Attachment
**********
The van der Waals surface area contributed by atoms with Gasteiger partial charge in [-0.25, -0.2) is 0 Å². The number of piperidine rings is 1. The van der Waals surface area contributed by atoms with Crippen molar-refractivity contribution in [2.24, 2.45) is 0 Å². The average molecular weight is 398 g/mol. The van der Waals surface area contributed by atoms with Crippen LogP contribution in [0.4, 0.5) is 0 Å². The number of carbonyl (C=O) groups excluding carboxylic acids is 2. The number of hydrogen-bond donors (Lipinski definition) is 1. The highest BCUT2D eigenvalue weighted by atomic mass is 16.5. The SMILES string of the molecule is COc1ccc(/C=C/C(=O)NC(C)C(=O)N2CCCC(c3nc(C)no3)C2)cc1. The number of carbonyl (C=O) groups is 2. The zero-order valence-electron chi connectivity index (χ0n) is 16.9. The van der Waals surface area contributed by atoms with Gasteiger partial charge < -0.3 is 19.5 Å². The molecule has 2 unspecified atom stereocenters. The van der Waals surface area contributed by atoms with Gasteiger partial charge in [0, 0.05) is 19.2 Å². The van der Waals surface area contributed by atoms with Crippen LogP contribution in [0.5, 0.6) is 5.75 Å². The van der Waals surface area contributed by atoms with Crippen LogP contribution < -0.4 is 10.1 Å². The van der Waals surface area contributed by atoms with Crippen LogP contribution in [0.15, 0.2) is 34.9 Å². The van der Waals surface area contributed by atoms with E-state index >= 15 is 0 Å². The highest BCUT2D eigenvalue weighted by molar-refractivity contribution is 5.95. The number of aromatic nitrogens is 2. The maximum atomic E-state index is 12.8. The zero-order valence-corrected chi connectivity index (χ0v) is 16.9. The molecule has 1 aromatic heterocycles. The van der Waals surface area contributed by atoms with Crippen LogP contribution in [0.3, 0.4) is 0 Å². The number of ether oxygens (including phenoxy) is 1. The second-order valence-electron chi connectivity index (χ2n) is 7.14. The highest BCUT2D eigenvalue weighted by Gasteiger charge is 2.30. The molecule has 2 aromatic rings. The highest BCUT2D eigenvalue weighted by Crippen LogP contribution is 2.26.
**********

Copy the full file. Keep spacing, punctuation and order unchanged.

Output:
The van der Waals surface area contributed by atoms with Gasteiger partial charge in [-0.25, -0.2) is 0 Å². The number of piperidine rings is 1. The van der Waals surface area contributed by atoms with Crippen molar-refractivity contribution in [2.24, 2.45) is 0 Å². The average molecular weight is 398 g/mol. The van der Waals surface area contributed by atoms with Crippen LogP contribution in [0.4, 0.5) is 0 Å². The number of carbonyl (C=O) groups excluding carboxylic acids is 2. The number of hydrogen-bond donors (Lipinski definition) is 1. The highest BCUT2D eigenvalue weighted by atomic mass is 16.5. The SMILES string of the molecule is COc1ccc(/C=C/C(=O)NC(C)C(=O)N2CCCC(c3nc(C)no3)C2)cc1. The number of carbonyl (C=O) groups is 2. The zero-order valence-electron chi connectivity index (χ0n) is 16.9. The van der Waals surface area contributed by atoms with Gasteiger partial charge < -0.3 is 19.5 Å². The molecule has 2 unspecified atom stereocenters. The van der Waals surface area contributed by atoms with Gasteiger partial charge in [0, 0.05) is 19.2 Å². The van der Waals surface area contributed by atoms with Crippen LogP contribution in [0.5, 0.6) is 5.75 Å². The van der Waals surface area contributed by atoms with Crippen LogP contribution < -0.4 is 10.1 Å². The van der Waals surface area contributed by atoms with Crippen LogP contribution in [0.15, 0.2) is 34.9 Å². The van der Waals surface area contributed by atoms with E-state index >= 15 is 0 Å². The highest BCUT2D eigenvalue weighted by molar-refractivity contribution is 5.95. The number of aromatic nitrogens is 2. The maximum atomic E-state index is 12.8. The zero-order valence-corrected chi connectivity index (χ0v) is 16.9. The molecule has 1 aromatic heterocycles. The van der Waals surface area contributed by atoms with Crippen LogP contribution in [0.3, 0.4) is 0 Å². The number of ether oxygens (including phenoxy) is 1. The second-order valence-electron chi connectivity index (χ2n) is 7.14. The highest BCUT2D eigenvalue weighted by Gasteiger charge is 2.30. The molecule has 2 aromatic rings. The highest BCUT2D eigenvalue weighted by Crippen LogP contribution is 2.26.